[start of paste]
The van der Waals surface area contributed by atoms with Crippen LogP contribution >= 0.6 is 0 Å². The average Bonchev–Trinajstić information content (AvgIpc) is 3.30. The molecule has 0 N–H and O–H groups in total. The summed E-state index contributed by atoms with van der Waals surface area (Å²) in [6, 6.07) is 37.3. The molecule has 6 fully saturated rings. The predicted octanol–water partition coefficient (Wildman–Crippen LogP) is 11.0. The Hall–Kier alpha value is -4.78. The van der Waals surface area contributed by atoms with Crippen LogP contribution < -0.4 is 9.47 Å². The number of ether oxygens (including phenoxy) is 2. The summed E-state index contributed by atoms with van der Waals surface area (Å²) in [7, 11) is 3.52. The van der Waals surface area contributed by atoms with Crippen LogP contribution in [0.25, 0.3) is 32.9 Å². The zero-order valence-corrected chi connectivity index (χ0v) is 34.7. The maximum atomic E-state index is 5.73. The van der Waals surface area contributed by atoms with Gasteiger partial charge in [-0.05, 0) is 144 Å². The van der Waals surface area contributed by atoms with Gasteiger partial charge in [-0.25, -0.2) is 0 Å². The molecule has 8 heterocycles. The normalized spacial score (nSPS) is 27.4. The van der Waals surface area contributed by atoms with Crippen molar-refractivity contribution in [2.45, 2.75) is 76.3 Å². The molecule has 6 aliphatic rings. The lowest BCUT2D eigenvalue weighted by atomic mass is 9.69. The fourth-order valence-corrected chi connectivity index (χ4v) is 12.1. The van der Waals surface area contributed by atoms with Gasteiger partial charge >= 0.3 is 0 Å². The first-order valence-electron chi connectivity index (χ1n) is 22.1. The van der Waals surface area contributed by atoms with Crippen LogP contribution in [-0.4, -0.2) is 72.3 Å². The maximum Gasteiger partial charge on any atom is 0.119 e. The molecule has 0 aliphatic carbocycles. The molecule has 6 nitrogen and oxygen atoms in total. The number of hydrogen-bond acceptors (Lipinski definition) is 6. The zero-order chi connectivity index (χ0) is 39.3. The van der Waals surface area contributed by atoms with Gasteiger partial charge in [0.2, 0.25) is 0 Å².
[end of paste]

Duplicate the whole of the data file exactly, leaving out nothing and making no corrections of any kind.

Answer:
The van der Waals surface area contributed by atoms with Crippen LogP contribution >= 0.6 is 0 Å². The average Bonchev–Trinajstić information content (AvgIpc) is 3.30. The molecule has 0 N–H and O–H groups in total. The summed E-state index contributed by atoms with van der Waals surface area (Å²) in [6, 6.07) is 37.3. The molecule has 6 fully saturated rings. The predicted octanol–water partition coefficient (Wildman–Crippen LogP) is 11.0. The Hall–Kier alpha value is -4.78. The van der Waals surface area contributed by atoms with Crippen LogP contribution < -0.4 is 9.47 Å². The number of ether oxygens (including phenoxy) is 2. The summed E-state index contributed by atoms with van der Waals surface area (Å²) in [7, 11) is 3.52. The van der Waals surface area contributed by atoms with Crippen LogP contribution in [0.25, 0.3) is 32.9 Å². The zero-order valence-corrected chi connectivity index (χ0v) is 34.7. The maximum atomic E-state index is 5.73. The van der Waals surface area contributed by atoms with Gasteiger partial charge in [-0.05, 0) is 144 Å². The van der Waals surface area contributed by atoms with Gasteiger partial charge in [-0.25, -0.2) is 0 Å². The molecule has 8 heterocycles. The normalized spacial score (nSPS) is 27.4. The van der Waals surface area contributed by atoms with Crippen molar-refractivity contribution in [2.45, 2.75) is 76.3 Å². The molecule has 6 aliphatic rings. The lowest BCUT2D eigenvalue weighted by atomic mass is 9.69. The fourth-order valence-corrected chi connectivity index (χ4v) is 12.1. The van der Waals surface area contributed by atoms with Gasteiger partial charge >= 0.3 is 0 Å². The first-order valence-electron chi connectivity index (χ1n) is 22.1. The van der Waals surface area contributed by atoms with Crippen LogP contribution in [-0.4, -0.2) is 72.3 Å². The maximum Gasteiger partial charge on any atom is 0.119 e. The molecule has 0 aliphatic carbocycles. The molecule has 6 nitrogen and oxygen atoms in total. The number of hydrogen-bond acceptors (Lipinski definition) is 6. The zero-order chi connectivity index (χ0) is 39.3. The van der Waals surface area contributed by atoms with Gasteiger partial charge in [0.2, 0.25) is 0 Å².